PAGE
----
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J Med Microbiol. 2006 Dec;55(Pt 12):1649-56.

Impaired immune response to Candida albicans in aged mice.

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Departamento de Microbiología y Ecología, Universitat de València, Facultad de Ciencias Biológicas, Edificio de Investigación, C/Dr. Moliner 50, 46100 Burjasot, Valencia, Spain.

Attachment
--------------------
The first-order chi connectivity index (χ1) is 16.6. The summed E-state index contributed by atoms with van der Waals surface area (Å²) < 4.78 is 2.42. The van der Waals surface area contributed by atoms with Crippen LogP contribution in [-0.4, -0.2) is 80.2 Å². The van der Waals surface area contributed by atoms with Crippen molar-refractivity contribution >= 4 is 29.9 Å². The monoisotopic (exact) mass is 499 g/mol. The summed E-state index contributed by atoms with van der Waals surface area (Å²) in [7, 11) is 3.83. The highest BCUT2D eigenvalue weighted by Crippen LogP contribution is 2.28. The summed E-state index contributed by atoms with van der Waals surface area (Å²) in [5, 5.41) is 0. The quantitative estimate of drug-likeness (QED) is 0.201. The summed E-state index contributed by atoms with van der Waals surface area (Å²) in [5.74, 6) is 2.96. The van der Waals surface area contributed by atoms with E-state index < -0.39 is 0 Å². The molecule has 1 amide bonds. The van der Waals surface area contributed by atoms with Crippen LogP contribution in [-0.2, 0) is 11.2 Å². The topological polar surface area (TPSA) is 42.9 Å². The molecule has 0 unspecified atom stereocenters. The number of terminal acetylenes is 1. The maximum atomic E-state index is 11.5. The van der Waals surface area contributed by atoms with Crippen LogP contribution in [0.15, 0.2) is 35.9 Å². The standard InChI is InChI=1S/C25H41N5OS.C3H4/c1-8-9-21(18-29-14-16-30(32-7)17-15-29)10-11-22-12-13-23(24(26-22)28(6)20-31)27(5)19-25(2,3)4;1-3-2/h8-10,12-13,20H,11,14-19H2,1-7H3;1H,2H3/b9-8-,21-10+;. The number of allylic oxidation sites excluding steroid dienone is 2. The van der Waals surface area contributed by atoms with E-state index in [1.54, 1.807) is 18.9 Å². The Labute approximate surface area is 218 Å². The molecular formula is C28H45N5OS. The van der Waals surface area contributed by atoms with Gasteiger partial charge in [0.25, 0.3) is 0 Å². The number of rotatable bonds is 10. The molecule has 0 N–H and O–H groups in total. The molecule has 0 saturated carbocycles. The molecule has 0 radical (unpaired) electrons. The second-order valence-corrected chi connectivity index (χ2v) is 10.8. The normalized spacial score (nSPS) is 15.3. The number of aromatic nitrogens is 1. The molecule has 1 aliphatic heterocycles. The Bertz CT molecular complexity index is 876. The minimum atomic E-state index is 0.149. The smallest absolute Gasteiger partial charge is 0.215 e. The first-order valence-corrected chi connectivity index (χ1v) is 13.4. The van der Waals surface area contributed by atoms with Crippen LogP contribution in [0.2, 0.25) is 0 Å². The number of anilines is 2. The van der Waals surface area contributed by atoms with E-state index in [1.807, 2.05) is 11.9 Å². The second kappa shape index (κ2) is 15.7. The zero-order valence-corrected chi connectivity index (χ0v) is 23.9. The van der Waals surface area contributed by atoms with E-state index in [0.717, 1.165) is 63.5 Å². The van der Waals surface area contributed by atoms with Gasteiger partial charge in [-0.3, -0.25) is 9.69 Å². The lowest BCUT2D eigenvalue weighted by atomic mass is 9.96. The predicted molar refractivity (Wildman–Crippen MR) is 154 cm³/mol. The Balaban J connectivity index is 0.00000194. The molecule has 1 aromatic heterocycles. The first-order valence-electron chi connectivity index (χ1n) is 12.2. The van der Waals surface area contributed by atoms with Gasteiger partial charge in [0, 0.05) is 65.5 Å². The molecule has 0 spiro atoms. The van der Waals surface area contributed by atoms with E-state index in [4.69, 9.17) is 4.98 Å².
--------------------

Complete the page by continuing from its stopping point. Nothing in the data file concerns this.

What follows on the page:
The prevalence of opportunistic fungal infections has increased dramatically among the aged population in recent years. This work investigated the effect of ageing on murine defences against Candida albicans. Aged C57BL/6 mice that were experimentally infected intravenously had a significantly impaired survival and a higher tissue fungal burden compared with young mice. In vitro production of tumour necrosis factor (TNF)-alpha by macrophages from aged mice in response to yeast cells and hyphae of C. albicans was significantly lower than production by macrophages from young mice. In vitro production of cytokines, such as TNF-alpha and gamma interferon (IFN-gamma), by antigen-stimulated splenocytes from mice intravenously infected with C. albicans cells was also diminished in old mice. This decrease in production of T helper 1 cytokines in old mice correlated with a diminished frequency of IFN-gamma-producing CD4+ T lymphocytes, although the ability to develop an acquired resistance upon vaccination (primary sublethal infection) of mice with the low-virulence PCA2 strain was not affected in aged mice. The diversity of antigens recognized by C. albicans-specific antibodies in sera from infected aged mice was clearly diminished when compared with that from infected young mice. Taken together, these data show that aged mice develop an altered innate and adaptive immune response to C. albicans and are more susceptible to systemic primary candidiasis.

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